A student-run resource for reliable reports on the latest law and technology news
http://jolt.law.harvard.edu/digest/wp-content/uploads/2012/12/joltimg.png

U.S. Marshals Service Uses Airborne “Dirtboxes” to Collect Cell Phone Data

By Katherine Kwong – Edited by Mengyi Wang

The U.S. government has been using “dirtboxes” to collect cell phone data. The program, designed for criminal suspect surveillance, is accused of also collecting cell phone data on numerous Americans not suspected of any crime. While many commentators express concern about the program’s legality, others argue that the program is an effective method of catching criminals.

Read More...

http://jolt.law.harvard.edu/digest/wp-content/uploads/2012/12/joltimg.png

Federal Circuit Flash Digest: News In Brief

By Henry Thomas

Ads For Content Scheme Held To Be Abstract Idea, Not Patentable Process

Federal Circuit Limits Application of Collateral Estoppel in Patent Litigation

Electronics Company Avoids Patent Enforcement By Directing Sales Outside U.S.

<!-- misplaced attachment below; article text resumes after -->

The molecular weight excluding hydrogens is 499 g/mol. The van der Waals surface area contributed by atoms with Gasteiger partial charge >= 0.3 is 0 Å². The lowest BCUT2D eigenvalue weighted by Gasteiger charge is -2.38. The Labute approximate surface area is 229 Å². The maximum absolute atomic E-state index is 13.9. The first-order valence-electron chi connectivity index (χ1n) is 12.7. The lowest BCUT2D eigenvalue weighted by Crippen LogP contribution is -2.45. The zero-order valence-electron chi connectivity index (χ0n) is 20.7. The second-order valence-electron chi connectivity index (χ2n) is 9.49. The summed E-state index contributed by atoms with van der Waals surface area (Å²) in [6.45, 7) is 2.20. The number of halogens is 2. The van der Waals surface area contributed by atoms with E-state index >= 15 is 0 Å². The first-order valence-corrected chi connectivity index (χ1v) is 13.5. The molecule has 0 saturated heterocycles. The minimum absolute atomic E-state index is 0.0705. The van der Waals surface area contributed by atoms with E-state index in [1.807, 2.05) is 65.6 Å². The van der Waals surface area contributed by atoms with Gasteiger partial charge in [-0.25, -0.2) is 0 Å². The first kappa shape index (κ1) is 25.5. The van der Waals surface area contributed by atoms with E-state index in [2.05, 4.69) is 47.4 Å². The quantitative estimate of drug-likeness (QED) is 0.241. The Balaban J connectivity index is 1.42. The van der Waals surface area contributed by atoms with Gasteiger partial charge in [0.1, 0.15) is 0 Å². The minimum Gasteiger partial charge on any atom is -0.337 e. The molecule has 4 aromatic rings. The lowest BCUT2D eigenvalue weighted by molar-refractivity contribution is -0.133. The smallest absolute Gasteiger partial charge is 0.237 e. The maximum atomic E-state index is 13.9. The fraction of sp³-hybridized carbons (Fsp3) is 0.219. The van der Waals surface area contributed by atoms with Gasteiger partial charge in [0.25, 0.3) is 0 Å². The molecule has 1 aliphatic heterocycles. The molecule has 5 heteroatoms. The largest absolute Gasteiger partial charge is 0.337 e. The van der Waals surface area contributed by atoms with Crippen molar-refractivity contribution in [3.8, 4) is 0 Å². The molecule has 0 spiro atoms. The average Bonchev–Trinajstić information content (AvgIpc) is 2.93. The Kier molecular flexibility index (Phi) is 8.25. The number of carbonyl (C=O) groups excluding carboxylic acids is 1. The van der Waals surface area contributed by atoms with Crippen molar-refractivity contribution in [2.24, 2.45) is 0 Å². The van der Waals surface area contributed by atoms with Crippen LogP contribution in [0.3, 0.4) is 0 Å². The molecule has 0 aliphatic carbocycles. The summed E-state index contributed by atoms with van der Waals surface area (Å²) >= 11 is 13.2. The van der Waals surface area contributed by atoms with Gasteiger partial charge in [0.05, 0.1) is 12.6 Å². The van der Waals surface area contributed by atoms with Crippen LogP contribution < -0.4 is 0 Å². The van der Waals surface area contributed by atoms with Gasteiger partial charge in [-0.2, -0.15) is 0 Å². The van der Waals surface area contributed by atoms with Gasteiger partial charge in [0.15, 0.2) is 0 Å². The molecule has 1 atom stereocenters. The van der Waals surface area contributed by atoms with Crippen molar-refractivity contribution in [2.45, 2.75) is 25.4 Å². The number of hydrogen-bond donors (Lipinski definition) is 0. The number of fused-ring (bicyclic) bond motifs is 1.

Read More...

http://jolt.law.harvard.edu/digest/wp-content/uploads/2012/12/joltimg.png

Silk Road 2.0 Takedown Indicates Law Enforcement May Have Developed a Method to Trace Hidden Tor Websites

By Steven Wilfong — Edited by Travis West

The complaint filed against Blake Benthall, the alleged operator of Silk Road 2.0, indicates that the FBI identified a server that was used to host the popular drug market website, despite the fact that the website’s location was hidden by the Tor anonymity software.  Law enforcement may have developed a method of compromising Tor anonymity, a possibility that would prove useful in future operations, but that also raises concerns for legitimate users.

Read More...

http://jolt.law.harvard.edu/digest/wp-content/uploads/2012/12/joltimg.png

Federal Circuit Flash Digest: News in Brief

By Ken Winterbottom

Motion to Dismiss in Hulu Patent Infringement Suit Affirmed

“Virtual Classroom” Patent Infringement Case Remanded for Further Determination

Attorney Publicly Reprimanded for Circulating Email from Judge

Read More...

http://jolt.law.harvard.edu/digest/wp-content/uploads/2012/12/joltimg.png

Spain Passes a “Google Tax,” Analysts Predict it Will be Short-Lived

By Michael Shammas — Edited by Yixuan Long

Spain recently amended its Intellectual Property Law and Code of Civil Procedure to levy fees on aggregators that collect snippets of other webpages. It is at least the third example of a European government fining search aggregators to support traditional print publishing industries, a practice often labeled a “Google tax” because of the disproportionate impact such laws have on the search giant. Some analysts are already predicting that Spain’s new law will fail.

Read More...

By Tim Grayson

FCC Moves to Dismiss Net Neutrality Challenges